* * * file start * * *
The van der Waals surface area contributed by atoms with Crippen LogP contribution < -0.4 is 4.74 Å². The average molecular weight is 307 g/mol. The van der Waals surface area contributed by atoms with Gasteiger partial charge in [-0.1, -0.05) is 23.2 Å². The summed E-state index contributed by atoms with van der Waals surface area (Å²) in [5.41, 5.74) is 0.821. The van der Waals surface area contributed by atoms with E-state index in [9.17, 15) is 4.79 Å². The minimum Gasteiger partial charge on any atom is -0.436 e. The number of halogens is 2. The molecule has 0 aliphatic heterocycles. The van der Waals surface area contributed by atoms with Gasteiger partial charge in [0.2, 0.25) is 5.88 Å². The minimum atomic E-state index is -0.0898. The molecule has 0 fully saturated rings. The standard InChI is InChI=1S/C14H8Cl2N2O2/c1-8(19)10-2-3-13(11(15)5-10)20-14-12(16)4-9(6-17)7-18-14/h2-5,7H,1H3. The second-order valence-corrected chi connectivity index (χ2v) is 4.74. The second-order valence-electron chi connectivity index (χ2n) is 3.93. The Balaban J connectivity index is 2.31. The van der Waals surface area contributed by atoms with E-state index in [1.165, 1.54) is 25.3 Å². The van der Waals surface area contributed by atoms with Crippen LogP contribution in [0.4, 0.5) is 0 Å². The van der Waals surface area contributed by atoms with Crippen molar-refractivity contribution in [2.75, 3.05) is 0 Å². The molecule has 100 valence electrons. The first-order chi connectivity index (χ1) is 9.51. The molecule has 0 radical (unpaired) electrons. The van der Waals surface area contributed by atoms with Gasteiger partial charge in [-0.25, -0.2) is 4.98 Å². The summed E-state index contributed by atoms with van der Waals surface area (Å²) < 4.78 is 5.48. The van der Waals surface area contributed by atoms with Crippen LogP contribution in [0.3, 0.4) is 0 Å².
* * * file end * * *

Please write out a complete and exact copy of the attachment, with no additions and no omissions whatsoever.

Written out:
The van der Waals surface area contributed by atoms with Crippen LogP contribution < -0.4 is 4.74 Å². The average molecular weight is 307 g/mol. The van der Waals surface area contributed by atoms with Gasteiger partial charge in [-0.1, -0.05) is 23.2 Å². The summed E-state index contributed by atoms with van der Waals surface area (Å²) in [5.41, 5.74) is 0.821. The van der Waals surface area contributed by atoms with E-state index in [9.17, 15) is 4.79 Å². The minimum Gasteiger partial charge on any atom is -0.436 e. The number of halogens is 2. The molecule has 0 aliphatic heterocycles. The van der Waals surface area contributed by atoms with Gasteiger partial charge in [0.2, 0.25) is 5.88 Å². The minimum atomic E-state index is -0.0898. The molecule has 0 fully saturated rings. The standard InChI is InChI=1S/C14H8Cl2N2O2/c1-8(19)10-2-3-13(11(15)5-10)20-14-12(16)4-9(6-17)7-18-14/h2-5,7H,1H3. The second-order valence-corrected chi connectivity index (χ2v) is 4.74. The second-order valence-electron chi connectivity index (χ2n) is 3.93. The Balaban J connectivity index is 2.31. The van der Waals surface area contributed by atoms with E-state index in [1.165, 1.54) is 25.3 Å². The van der Waals surface area contributed by atoms with Crippen LogP contribution in [0.4, 0.5) is 0 Å². The van der Waals surface area contributed by atoms with Crippen molar-refractivity contribution in [2.75, 3.05) is 0 Å². The molecule has 100 valence electrons. The first-order chi connectivity index (χ1) is 9.51. The molecule has 0 radical (unpaired) electrons. The van der Waals surface area contributed by atoms with Gasteiger partial charge in [-0.25, -0.2) is 4.98 Å². The summed E-state index contributed by atoms with van der Waals surface area (Å²) < 4.78 is 5.48. The van der Waals surface area contributed by atoms with Crippen LogP contribution in [0.3, 0.4) is 0 Å².